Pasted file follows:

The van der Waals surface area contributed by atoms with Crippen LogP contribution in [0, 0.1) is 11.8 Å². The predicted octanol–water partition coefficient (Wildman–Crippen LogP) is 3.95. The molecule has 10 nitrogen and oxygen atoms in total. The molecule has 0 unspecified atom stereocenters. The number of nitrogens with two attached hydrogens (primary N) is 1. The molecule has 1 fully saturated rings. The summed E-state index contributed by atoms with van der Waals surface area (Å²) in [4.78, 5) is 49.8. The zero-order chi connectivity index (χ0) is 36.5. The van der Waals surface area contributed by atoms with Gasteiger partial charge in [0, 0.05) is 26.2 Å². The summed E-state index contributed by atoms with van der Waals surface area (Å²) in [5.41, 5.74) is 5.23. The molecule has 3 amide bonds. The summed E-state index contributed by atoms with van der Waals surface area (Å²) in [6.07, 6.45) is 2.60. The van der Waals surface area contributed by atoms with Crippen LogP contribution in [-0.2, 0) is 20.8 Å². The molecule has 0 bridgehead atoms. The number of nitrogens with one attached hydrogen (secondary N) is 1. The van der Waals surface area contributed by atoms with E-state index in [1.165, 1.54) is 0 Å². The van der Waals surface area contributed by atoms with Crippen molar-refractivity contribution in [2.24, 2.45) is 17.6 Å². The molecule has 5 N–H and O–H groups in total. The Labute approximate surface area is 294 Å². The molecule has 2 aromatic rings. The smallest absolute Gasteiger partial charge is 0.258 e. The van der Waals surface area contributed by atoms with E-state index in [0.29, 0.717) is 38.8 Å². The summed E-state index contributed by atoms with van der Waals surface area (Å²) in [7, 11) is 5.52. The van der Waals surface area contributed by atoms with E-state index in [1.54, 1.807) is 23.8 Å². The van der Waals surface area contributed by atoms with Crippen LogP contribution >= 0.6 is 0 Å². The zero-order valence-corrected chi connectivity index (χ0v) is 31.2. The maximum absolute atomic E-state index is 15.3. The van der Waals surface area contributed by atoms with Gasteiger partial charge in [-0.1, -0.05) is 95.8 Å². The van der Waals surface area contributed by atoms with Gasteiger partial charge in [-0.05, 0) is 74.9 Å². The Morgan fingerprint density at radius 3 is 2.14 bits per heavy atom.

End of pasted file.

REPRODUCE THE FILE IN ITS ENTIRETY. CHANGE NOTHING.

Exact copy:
The van der Waals surface area contributed by atoms with Crippen LogP contribution in [0, 0.1) is 11.8 Å². The predicted octanol–water partition coefficient (Wildman–Crippen LogP) is 3.95. The molecule has 10 nitrogen and oxygen atoms in total. The molecule has 0 unspecified atom stereocenters. The number of nitrogens with two attached hydrogens (primary N) is 1. The molecule has 1 fully saturated rings. The summed E-state index contributed by atoms with van der Waals surface area (Å²) in [4.78, 5) is 49.8. The zero-order chi connectivity index (χ0) is 36.5. The van der Waals surface area contributed by atoms with Gasteiger partial charge in [0, 0.05) is 26.2 Å². The summed E-state index contributed by atoms with van der Waals surface area (Å²) in [5.41, 5.74) is 5.23. The molecule has 3 amide bonds. The summed E-state index contributed by atoms with van der Waals surface area (Å²) in [6.07, 6.45) is 2.60. The van der Waals surface area contributed by atoms with Crippen LogP contribution in [-0.2, 0) is 20.8 Å². The molecule has 0 bridgehead atoms. The number of nitrogens with one attached hydrogen (secondary N) is 1. The van der Waals surface area contributed by atoms with E-state index in [1.165, 1.54) is 0 Å². The van der Waals surface area contributed by atoms with Crippen molar-refractivity contribution in [2.24, 2.45) is 17.6 Å². The molecule has 5 N–H and O–H groups in total. The Labute approximate surface area is 294 Å². The molecule has 2 aromatic rings. The smallest absolute Gasteiger partial charge is 0.258 e. The van der Waals surface area contributed by atoms with E-state index in [0.29, 0.717) is 38.8 Å². The summed E-state index contributed by atoms with van der Waals surface area (Å²) in [7, 11) is 5.52. The van der Waals surface area contributed by atoms with E-state index in [1.54, 1.807) is 23.8 Å². The van der Waals surface area contributed by atoms with Crippen LogP contribution >= 0.6 is 0 Å². The zero-order valence-corrected chi connectivity index (χ0v) is 31.2. The maximum absolute atomic E-state index is 15.3. The van der Waals surface area contributed by atoms with Gasteiger partial charge in [-0.1, -0.05) is 95.8 Å². The van der Waals surface area contributed by atoms with Gasteiger partial charge in [-0.05, 0) is 74.9 Å². The Morgan fingerprint density at radius 3 is 2.14 bits per heavy atom.